Yamalian yawns

UK FOI (and EIR) legislation (quite sensibly) specifically exempts unpublished work from release provided the results are being prepared for publication (or are incomplete). So McIntyre’s appeals have tried to insinuate that no such publication is in progress (which is false) or that the public interest in knowing about a regional tree ring reconstruction from an obscure part of Siberia trumps the obvious interest that academics have in being able to work on projects exclusively prior to publication. This is a hard sell, unless of course one greatly exaggerates the importance of a single proxy record – but who would do that? (Oh yes: YAD06 – the most important tree in the world, The global warming industry is based on one MASSIVE lie etc.). Note that premature public access to unpublished work is something that many people (including Anthony Watts) feel quite strongly about.

Worse, McIntyre has claimed in his appeal that the length of time since the Briffa et al (2008) paper implies that the regional Yamal reconstruction has been suppressed for nefarious motives. But I find it a little rich that the instigator of a multitude of FOI requests, appeals, inquiries, appeals about inquires, FOIs about appeals, inquiries into FOI appeals etc. is now using the CRU’s lack of productivity as a reason to support more FOI releases. This is actually quite funny.

Furthermore, McIntyre is using the fact that Briffa and colleagues responded online to his last deceptive claims about Yamal, to claim that all Yamal-related info must now be placed in the public domain (including, as mentioned above, unpublished reconstructions being prepared for a paper). How this will encourage scientists to be open to real-time discussions with critics is a little puzzling. Mention some partial analysis online, and be hit immediately with a FOI for the rest…?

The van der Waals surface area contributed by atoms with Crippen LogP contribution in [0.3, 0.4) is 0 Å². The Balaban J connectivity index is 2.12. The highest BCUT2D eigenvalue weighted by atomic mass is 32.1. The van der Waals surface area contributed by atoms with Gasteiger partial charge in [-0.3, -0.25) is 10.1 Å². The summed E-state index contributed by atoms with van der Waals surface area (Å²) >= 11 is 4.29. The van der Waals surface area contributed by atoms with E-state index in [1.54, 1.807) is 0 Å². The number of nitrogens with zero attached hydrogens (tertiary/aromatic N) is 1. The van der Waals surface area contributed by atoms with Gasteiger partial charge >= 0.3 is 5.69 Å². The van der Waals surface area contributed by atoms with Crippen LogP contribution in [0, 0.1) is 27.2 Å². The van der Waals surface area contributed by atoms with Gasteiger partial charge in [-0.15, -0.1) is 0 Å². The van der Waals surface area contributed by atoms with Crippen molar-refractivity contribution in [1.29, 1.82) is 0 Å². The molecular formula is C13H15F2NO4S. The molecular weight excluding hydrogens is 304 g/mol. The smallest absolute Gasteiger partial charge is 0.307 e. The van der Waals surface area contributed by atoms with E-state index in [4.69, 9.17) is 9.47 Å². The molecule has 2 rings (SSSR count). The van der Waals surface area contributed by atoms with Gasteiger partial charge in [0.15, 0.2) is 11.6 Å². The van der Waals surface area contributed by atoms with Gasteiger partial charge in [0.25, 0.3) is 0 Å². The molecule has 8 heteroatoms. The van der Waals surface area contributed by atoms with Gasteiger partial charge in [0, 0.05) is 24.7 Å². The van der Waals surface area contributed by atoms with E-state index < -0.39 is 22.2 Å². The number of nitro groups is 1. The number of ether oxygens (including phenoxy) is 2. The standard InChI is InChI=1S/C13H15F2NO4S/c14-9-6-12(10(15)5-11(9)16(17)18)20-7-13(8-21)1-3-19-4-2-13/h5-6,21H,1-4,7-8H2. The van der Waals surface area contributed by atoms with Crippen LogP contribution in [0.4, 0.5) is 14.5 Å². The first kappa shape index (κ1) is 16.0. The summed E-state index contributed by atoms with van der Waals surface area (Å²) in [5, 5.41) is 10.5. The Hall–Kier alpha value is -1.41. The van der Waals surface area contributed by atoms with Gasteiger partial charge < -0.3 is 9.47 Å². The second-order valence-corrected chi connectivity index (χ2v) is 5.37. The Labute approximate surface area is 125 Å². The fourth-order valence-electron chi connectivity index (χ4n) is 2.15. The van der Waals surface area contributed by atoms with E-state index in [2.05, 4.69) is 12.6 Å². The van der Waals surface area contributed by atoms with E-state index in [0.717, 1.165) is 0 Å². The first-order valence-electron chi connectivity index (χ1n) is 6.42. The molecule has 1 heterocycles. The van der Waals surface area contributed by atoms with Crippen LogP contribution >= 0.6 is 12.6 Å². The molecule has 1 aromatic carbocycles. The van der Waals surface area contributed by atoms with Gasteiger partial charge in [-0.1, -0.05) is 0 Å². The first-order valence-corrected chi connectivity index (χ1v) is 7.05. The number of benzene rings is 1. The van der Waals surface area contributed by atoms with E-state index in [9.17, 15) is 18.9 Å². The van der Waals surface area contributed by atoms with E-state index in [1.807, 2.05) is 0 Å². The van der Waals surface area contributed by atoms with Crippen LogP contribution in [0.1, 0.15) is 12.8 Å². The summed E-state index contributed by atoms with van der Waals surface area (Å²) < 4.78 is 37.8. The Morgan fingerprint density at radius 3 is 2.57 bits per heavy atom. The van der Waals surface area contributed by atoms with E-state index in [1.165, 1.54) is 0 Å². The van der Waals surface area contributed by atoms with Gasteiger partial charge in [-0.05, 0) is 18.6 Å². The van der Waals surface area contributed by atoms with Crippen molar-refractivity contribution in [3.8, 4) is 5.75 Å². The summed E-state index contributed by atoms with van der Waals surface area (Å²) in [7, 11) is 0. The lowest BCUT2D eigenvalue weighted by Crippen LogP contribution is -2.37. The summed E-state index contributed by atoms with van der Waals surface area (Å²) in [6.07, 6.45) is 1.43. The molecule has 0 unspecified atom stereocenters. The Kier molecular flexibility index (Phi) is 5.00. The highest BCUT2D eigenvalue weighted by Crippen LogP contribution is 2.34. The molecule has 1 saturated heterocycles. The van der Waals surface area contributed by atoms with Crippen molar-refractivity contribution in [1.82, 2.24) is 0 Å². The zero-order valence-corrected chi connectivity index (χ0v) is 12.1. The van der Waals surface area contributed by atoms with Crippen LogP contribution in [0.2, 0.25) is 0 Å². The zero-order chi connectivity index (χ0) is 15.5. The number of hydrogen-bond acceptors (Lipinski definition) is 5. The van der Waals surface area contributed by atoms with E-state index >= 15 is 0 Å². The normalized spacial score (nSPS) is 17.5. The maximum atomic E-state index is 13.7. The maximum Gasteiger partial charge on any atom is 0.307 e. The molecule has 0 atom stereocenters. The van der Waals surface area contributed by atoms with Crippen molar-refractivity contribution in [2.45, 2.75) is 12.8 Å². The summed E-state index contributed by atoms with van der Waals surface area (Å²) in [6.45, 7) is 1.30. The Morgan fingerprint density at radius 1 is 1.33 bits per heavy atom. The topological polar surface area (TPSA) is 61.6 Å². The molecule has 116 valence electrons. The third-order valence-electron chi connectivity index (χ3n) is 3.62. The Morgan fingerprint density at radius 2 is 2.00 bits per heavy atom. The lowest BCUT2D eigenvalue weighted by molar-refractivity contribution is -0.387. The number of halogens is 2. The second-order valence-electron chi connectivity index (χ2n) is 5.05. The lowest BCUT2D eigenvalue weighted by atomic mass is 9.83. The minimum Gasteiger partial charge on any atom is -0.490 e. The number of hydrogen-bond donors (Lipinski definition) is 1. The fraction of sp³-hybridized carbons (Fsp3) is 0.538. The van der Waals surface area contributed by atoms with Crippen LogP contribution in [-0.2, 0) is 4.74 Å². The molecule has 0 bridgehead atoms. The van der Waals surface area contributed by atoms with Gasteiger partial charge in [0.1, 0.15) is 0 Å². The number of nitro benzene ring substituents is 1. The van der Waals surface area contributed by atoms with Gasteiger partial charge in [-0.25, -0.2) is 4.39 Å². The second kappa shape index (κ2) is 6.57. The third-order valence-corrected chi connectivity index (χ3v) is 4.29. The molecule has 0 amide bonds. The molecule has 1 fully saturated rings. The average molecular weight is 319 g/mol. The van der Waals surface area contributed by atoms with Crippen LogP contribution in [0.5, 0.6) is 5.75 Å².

The history of this oddity (and it is odd) dates back to McIntyre’s early obsession with a reconstruction called the “Polar Urals” Briffa et al. (1995). This was a very early attempt at a local multi-proxy reconstruction, using a regression of both tree-ring widths and densities. McIntyre has previously objected to observations that 1032 was a particularly cold year in this reconstruction (though it was), that the dating of the trees was suspect (though it wasn’t), and that no-one revisited this reconstruction when reprocessed chronologies became available. [Little-known fact: McIntyre and McKitrick submitted a comment to Nature complaining about the dating issues in 1995 paper around Dec 2005/Jan 2006, which was rejected upon receipt of Briffa's response (which was an attachment in the second tranche of CRU emails). Neither this submission, the rejection (for good cause), nor the Polar Urals dating issue have been mentioned on Climate Audit subsequently.]

Around this point, McIntyre got the erroneous idea that studies were being done, but were being suppressed if they showed something ‘inconvenient’. This is of course a classic conspiracy theory and one that can’t be easily disproved. Accusation: you did something and then hid it. Response: No I didn’t, take a look. Accusation: You just hid it somewhere else. Etc. However, this is Keith Briffa we are talking about: the lead author of Briffa et al, (1998)(pdf) describing the “inconvenient” divergence problem in some tree ring density records, a subject that has been described and taken up by multiple authors – Jacoby, D’Arrigo, Esper, Wilson etc. Why McIntyre thought (thinks?) that one single reconstruction was so special that people would go to any lengths to protect it, while at the same time the same people were openly discussing problems in reconstructions across the whole northern hemisphere, remains mysterious.

Page 2 of 5 | Previous page | Next page

References

  1. K.R. Briffa, V.V. Shishov, T.M. Melvin, E.A. Vaganov, H. Grudd, R.M. Hantemirov, M. Eronen, and M.M. Naurzbaev, "Trends in recent temperature and radial tree growth spanning 2000 years across northwest Eurasia", Philosophical Transactions of the Royal Society B: Biological Sciences, vol. 363, pp. 2269-2282, 2008. http://dx.doi.org/10.1098/rstb.2007.2199
  2. K.R. Briffa, P.D. Jones, F.H. Schweingruber, S.G. Shiyatov, and E.R. Cook, "Unusual twentieth-century summer warmth in a 1,000-year temperature record from Siberia", Nature, vol. 376, pp. 156-159, 1995. http://dx.doi.org/10.1038/376156a0
  3. K.R. Briffa, F.H. Schweingruber, P.D. Jones, T.J. Osborn, I.C. Harris, S.G. Shiyatov, E.A. Vaganov, and H. Grudd, "Trees tell of past climates: but are they speaking less clearly today?", Philosophical Transactions of the Royal Society B: Biological Sciences, vol. 353, pp. 65-73, 1998. http://dx.doi.org/10.1098/rstb.1998.0191